In this workshop, the preliminary findings from a partnership audit and influencer mapping exercise were presented, draft guiding principles for effective partnering were validated, and key strategies were developed using a participatory approach. The main outputs were then presented at a Senior Management Meeting for feedback before CIDT proceeds with writing up the final strategy and related tools.
The new Stakeholder Engagement Strategy aims to help AGRA position itself as a globally respected, partnership-oriented organization that is leading the transformation of African agriculture through innovative farm-to-fork approaches. AGRA engaged the services of CIDT to develop this strategy and some related tools, under the recognition that building strong and beneficial relationships with a wide range of constituencies is essential for AGRA to have a greater impact.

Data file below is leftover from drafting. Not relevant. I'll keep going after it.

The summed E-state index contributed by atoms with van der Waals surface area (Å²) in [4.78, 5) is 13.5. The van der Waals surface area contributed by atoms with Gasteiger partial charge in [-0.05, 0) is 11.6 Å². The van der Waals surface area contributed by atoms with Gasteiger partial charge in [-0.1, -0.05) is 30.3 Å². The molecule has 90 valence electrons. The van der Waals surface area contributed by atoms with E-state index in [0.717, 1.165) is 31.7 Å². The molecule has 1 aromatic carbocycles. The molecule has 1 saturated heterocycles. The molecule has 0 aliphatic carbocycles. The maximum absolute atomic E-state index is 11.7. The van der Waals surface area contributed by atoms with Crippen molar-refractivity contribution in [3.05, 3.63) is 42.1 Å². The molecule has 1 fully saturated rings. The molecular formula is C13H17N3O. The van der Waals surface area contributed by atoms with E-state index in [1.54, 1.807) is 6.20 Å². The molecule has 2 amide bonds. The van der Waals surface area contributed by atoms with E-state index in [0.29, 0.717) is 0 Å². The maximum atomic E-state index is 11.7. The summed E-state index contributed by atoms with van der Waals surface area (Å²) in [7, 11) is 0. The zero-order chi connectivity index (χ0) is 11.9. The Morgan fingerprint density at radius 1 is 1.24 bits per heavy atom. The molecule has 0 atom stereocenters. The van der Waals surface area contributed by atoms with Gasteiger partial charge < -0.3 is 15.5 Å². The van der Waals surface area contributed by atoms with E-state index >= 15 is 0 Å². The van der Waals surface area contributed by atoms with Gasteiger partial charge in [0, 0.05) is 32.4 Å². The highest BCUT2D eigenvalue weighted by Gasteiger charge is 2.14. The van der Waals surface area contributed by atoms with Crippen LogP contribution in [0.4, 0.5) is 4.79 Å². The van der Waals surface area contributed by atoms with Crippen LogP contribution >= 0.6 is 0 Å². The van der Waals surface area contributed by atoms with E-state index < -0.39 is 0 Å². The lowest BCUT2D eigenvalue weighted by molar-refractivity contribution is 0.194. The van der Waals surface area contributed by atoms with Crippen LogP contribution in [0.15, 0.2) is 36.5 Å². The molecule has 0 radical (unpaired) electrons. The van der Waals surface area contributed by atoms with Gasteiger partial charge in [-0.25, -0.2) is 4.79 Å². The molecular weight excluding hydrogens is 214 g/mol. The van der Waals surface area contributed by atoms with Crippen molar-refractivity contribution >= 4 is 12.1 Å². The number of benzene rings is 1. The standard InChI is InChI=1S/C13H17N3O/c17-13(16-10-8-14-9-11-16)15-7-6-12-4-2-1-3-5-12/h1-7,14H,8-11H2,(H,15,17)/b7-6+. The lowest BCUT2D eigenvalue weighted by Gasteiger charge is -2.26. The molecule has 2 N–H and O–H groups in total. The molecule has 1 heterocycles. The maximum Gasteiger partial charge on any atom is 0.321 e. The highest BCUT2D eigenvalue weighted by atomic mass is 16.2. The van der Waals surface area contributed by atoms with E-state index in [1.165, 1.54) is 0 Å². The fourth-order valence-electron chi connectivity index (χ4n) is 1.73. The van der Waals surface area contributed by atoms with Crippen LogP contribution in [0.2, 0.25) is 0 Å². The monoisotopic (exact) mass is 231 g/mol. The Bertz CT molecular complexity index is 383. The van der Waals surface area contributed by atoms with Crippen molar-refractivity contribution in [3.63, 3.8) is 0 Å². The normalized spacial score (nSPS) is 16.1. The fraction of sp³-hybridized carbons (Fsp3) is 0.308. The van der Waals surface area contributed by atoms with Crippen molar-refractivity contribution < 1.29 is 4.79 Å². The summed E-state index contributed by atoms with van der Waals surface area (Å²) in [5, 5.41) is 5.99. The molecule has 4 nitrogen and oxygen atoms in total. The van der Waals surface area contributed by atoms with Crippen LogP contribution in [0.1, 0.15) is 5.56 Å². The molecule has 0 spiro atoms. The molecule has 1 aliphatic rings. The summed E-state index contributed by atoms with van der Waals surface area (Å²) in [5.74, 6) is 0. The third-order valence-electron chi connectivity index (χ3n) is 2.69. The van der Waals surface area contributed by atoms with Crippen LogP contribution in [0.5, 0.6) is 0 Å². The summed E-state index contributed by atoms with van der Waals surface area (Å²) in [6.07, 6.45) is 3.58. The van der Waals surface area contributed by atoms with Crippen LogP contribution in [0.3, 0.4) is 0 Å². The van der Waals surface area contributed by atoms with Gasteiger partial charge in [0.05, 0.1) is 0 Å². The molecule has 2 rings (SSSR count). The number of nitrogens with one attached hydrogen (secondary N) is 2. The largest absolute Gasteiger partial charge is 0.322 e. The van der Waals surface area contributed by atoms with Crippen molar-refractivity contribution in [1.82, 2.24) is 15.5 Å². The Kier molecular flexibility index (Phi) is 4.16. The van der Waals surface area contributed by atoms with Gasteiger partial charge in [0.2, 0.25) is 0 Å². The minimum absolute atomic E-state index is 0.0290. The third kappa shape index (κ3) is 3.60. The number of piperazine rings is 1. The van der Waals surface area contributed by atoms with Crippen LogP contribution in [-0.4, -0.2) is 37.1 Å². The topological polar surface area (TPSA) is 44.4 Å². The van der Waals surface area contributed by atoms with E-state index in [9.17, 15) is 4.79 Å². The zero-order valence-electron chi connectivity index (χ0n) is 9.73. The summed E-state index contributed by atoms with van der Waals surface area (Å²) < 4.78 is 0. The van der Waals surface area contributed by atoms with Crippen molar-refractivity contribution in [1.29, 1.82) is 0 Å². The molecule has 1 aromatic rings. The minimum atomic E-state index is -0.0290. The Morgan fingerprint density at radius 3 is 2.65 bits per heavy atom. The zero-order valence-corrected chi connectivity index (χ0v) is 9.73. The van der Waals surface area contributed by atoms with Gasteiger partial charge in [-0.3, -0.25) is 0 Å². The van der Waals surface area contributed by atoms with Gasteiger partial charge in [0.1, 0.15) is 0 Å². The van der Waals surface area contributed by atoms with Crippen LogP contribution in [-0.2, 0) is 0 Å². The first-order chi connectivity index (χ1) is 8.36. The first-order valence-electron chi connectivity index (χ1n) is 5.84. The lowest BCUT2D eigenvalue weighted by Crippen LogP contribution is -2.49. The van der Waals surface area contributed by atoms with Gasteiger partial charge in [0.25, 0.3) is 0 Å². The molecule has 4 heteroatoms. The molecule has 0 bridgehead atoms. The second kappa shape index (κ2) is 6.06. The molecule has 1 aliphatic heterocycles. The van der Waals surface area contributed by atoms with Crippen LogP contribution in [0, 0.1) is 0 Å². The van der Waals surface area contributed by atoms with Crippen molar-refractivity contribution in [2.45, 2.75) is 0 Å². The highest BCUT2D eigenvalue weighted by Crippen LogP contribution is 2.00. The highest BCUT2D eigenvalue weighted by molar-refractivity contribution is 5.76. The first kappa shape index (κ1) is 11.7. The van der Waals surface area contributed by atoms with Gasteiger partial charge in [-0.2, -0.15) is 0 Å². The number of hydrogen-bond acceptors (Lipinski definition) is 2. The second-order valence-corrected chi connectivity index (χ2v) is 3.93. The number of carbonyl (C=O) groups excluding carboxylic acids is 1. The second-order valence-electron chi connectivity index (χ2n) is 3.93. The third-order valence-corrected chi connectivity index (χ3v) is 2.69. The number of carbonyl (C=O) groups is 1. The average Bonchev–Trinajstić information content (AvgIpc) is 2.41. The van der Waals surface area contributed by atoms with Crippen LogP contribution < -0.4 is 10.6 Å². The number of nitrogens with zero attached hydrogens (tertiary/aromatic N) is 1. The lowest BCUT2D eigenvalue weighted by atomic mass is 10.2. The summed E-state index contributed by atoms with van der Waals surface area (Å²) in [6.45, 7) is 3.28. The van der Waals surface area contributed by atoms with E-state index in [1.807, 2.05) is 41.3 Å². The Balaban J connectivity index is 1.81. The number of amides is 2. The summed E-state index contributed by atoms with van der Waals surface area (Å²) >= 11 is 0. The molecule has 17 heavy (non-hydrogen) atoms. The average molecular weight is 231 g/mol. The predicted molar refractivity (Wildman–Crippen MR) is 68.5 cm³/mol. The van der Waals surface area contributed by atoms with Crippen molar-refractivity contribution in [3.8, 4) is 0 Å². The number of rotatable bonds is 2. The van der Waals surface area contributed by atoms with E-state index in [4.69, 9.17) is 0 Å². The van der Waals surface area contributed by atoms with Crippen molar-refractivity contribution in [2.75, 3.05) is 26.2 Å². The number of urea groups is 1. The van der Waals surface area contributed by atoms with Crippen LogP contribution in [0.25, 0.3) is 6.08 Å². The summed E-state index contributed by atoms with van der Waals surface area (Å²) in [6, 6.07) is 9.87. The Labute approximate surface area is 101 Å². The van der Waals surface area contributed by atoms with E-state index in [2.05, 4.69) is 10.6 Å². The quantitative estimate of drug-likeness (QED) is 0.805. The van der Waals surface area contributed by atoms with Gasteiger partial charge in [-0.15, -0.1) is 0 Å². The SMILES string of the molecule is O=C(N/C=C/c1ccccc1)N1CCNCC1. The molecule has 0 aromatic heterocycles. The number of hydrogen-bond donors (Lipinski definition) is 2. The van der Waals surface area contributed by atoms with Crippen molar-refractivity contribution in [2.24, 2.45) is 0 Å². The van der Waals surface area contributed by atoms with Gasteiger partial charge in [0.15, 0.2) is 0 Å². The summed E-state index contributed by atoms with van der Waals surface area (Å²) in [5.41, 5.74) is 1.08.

AGRA exists to fulfil the vision that Africa can feed itself and the world, and it believes that investing in agriculture through stronger partnerships is the surest path to reducing poverty and hunger in Africa. It was founded in Kenya in 2006 with a mission to catalyse an agricultural transformation in Africa that impacts the lives of tens of millions of African farmers – particularly in terms of improved livelihoods of smallholder farmers. AGRA aims to achieve this by promoting sustainable, efficient, competitive and innovation-driven increases in agricultural productivity as well as by improving farmers’ access to microfinance and private and public sector investments in agricultural development.